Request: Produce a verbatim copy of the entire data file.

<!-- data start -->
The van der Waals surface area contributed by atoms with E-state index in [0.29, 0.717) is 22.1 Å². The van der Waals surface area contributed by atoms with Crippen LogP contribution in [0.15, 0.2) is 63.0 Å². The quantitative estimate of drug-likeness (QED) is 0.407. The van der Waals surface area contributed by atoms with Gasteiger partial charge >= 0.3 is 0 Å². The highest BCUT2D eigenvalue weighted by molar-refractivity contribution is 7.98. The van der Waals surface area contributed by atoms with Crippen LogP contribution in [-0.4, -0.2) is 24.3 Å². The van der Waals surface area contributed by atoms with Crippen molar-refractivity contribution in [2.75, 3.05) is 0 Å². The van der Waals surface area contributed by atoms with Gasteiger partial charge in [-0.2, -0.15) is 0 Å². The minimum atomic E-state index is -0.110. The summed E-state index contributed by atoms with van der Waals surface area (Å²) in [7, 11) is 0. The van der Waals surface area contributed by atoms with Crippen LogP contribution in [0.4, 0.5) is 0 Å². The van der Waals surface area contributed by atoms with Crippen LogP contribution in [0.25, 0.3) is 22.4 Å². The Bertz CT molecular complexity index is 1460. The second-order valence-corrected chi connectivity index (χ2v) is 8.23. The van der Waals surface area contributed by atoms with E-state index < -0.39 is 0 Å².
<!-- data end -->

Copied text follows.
The van der Waals surface area contributed by atoms with E-state index in [0.29, 0.717) is 22.1 Å². The van der Waals surface area contributed by atoms with Crippen LogP contribution in [0.15, 0.2) is 63.0 Å². The quantitative estimate of drug-likeness (QED) is 0.407. The van der Waals surface area contributed by atoms with Gasteiger partial charge >= 0.3 is 0 Å². The highest BCUT2D eigenvalue weighted by molar-refractivity contribution is 7.98. The van der Waals surface area contributed by atoms with Crippen LogP contribution in [-0.4, -0.2) is 24.3 Å². The van der Waals surface area contributed by atoms with Crippen molar-refractivity contribution in [2.75, 3.05) is 0 Å². The van der Waals surface area contributed by atoms with Gasteiger partial charge in [-0.2, -0.15) is 0 Å². The minimum atomic E-state index is -0.110. The summed E-state index contributed by atoms with van der Waals surface area (Å²) in [7, 11) is 0. The van der Waals surface area contributed by atoms with Crippen LogP contribution in [0.4, 0.5) is 0 Å². The van der Waals surface area contributed by atoms with Crippen LogP contribution in [0.25, 0.3) is 22.4 Å². The Bertz CT molecular complexity index is 1460. The second-order valence-corrected chi connectivity index (χ2v) is 8.23. The van der Waals surface area contributed by atoms with E-state index < -0.39 is 0 Å².